Alternatively you can make the dough in a stand mixer using the dough hook.

After the dough has rested, roll out on a floured surface, into a rope about the width of your thumb. Cut pieces a little less than an inch, so when rolled into a ball they are about the size of a large cherry. Keep unused dough under a damp cloth as you work.

Flatten the balls into a disk and then roll out into a circle about 3-3.5 inches in diameter, using more flour as needed. You can also run them through a pasta roller, at number 4 thickness.

Assembly
(Please see video above.)
Place one circle of dough in the palm of your hand. With your finger, lightly wet the outer edge of the dough with water, to help make the seal.  Place about a teaspoon of filling in the center of the dough. Pinch the top and bottom together at one point, so that it is folded in half. Holding that point with one hand, use your other hand to make one fold on one side of the dough towards the center like a pleat. Repeat on that same side and then seal that half well at the top. Switch hands so the other is holding the center point. Do the same two pleats on the other side towards the center and seal.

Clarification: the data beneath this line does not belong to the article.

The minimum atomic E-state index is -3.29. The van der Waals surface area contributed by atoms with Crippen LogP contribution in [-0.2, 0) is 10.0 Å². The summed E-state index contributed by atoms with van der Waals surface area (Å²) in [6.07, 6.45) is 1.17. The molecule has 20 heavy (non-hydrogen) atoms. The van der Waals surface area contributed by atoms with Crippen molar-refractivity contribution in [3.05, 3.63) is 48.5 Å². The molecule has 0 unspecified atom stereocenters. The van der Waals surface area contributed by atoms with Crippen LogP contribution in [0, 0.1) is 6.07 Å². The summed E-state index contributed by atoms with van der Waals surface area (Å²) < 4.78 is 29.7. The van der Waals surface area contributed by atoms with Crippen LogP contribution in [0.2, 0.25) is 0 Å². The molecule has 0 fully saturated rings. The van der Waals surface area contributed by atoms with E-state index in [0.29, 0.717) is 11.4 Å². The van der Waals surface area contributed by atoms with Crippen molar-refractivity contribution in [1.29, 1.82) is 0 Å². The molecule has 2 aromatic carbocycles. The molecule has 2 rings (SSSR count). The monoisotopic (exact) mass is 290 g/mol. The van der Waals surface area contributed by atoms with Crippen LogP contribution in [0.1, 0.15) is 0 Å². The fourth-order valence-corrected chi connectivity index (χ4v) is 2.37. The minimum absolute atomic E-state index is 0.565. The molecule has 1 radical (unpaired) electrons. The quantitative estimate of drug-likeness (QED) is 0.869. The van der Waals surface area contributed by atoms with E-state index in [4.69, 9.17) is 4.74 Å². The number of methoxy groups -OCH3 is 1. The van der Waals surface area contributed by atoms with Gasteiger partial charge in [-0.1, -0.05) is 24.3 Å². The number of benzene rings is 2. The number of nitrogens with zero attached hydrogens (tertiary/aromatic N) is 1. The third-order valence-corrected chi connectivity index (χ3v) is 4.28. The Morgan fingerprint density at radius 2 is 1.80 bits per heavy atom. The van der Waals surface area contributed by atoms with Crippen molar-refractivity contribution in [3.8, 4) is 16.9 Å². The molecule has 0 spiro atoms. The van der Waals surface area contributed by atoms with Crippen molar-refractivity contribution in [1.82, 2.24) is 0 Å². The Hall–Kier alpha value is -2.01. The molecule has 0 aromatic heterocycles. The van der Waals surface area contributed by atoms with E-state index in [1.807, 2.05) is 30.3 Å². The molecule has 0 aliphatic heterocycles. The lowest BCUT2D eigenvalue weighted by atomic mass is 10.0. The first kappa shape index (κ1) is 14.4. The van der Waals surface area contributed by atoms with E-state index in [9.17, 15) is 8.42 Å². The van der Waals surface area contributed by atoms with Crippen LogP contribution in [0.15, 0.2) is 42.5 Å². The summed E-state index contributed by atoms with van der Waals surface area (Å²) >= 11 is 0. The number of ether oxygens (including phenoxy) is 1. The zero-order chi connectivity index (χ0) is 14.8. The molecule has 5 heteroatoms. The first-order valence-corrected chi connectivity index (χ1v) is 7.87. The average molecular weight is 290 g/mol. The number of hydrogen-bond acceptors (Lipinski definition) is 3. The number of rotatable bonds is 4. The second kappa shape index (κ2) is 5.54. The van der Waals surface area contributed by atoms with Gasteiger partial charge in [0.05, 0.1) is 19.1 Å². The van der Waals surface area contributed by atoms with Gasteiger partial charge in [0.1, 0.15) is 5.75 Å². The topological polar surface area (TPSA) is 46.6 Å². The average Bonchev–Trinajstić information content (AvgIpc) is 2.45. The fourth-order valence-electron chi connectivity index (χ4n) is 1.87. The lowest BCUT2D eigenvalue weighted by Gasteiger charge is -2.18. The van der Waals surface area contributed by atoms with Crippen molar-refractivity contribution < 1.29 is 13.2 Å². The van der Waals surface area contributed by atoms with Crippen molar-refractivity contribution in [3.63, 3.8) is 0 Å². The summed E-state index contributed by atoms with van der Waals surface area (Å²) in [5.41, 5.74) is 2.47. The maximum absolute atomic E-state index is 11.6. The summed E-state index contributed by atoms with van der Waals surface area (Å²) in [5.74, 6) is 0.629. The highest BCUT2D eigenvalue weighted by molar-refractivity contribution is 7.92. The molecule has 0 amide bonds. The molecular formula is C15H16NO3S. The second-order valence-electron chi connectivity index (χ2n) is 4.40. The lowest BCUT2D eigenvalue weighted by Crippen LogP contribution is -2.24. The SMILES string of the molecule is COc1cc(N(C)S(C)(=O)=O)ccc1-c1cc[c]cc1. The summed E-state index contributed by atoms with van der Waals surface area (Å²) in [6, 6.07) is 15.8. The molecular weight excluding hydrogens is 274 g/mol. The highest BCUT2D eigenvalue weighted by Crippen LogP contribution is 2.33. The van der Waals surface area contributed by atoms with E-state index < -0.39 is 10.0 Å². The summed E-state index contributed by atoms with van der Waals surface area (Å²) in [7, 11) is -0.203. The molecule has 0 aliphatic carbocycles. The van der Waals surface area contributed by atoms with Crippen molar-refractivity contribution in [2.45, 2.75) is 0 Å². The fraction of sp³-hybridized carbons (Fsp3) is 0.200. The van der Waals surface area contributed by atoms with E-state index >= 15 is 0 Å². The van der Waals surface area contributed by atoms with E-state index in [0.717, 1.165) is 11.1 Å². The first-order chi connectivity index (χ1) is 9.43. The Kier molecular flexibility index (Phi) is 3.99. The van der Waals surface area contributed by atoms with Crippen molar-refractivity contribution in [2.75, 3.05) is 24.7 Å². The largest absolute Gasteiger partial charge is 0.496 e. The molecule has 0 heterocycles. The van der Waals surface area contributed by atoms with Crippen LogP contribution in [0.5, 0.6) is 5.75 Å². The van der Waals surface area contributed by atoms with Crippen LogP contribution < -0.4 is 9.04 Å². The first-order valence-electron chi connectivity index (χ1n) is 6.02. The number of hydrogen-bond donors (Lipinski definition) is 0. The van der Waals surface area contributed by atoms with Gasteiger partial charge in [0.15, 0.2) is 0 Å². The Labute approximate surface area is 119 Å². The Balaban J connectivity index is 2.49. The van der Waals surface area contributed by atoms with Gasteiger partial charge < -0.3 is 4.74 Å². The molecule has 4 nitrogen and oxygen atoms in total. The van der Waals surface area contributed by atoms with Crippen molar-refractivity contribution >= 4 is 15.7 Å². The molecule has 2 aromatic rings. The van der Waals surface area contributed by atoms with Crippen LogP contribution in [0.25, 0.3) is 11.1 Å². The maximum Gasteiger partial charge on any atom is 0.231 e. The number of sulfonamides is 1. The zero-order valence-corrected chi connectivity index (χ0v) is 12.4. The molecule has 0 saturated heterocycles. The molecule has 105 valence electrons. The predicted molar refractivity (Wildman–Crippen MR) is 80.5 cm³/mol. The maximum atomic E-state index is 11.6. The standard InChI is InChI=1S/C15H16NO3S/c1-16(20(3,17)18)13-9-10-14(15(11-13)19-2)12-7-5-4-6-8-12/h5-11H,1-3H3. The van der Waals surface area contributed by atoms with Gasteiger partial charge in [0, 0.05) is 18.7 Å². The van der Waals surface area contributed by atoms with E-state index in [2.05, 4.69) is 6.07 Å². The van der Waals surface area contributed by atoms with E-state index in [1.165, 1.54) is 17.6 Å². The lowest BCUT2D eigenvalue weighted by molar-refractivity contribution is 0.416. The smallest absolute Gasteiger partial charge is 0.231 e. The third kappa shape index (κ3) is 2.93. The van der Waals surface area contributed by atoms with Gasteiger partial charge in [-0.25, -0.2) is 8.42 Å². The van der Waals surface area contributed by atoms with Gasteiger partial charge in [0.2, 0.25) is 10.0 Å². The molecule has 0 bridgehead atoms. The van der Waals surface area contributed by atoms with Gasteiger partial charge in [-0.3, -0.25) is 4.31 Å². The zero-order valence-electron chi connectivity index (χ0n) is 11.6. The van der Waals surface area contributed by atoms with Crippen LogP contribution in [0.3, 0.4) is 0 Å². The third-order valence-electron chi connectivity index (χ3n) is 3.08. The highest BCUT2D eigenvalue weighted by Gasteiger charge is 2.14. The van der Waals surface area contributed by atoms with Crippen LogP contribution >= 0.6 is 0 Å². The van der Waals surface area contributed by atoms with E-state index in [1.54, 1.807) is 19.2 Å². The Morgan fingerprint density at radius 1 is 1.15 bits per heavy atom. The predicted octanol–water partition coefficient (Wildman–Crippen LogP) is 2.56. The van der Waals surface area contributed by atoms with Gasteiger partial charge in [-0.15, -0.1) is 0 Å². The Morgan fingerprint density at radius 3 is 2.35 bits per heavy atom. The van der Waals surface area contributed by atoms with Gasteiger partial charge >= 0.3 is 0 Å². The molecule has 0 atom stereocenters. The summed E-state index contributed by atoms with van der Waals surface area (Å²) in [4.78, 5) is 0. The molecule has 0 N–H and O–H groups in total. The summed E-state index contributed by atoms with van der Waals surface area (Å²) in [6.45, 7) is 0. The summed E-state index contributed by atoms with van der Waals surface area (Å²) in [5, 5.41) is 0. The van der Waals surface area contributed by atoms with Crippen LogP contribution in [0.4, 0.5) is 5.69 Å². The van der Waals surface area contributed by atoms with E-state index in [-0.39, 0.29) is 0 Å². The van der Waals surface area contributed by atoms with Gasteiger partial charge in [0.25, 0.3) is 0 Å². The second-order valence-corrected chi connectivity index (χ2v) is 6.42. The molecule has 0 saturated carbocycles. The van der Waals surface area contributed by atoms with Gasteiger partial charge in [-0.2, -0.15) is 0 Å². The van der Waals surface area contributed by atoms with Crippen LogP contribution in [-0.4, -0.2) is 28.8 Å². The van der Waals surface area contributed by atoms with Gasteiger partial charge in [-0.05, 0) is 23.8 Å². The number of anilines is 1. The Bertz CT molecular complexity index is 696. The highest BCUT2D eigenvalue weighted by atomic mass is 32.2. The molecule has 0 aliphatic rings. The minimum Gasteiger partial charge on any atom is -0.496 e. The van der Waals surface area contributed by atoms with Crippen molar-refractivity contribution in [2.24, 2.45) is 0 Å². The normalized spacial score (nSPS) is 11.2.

Place finished dumplings upright on a baking sheet lined with parchment or slightly floured.
Dumplings can be frozen at this point, by placing the sheet in the freezer, freezing them individually. When frozen they can be removed from the sheet and consolidated to a freezer bag.

To Boil the Dumplings:
Bring a pot of water to a boil. Add fresh or frozen (directly from the freezer, no need to thaw) dumplings. Allow water to return to a boil and add one cup of cold water to the pot. Allow to come to a boil again and add one more cup of cold water to the pot. When the water returns to a boil, the dumplings should be cooked through. The addition of the cold water also keeps the water from boiling too vigorously and breaking apart the dumplings.

Dipping Sauce:
My favorite is:
3 parts soy sauce
2 parts Chinkiang vinegar, chinese black vinegar, or balsamic vinegar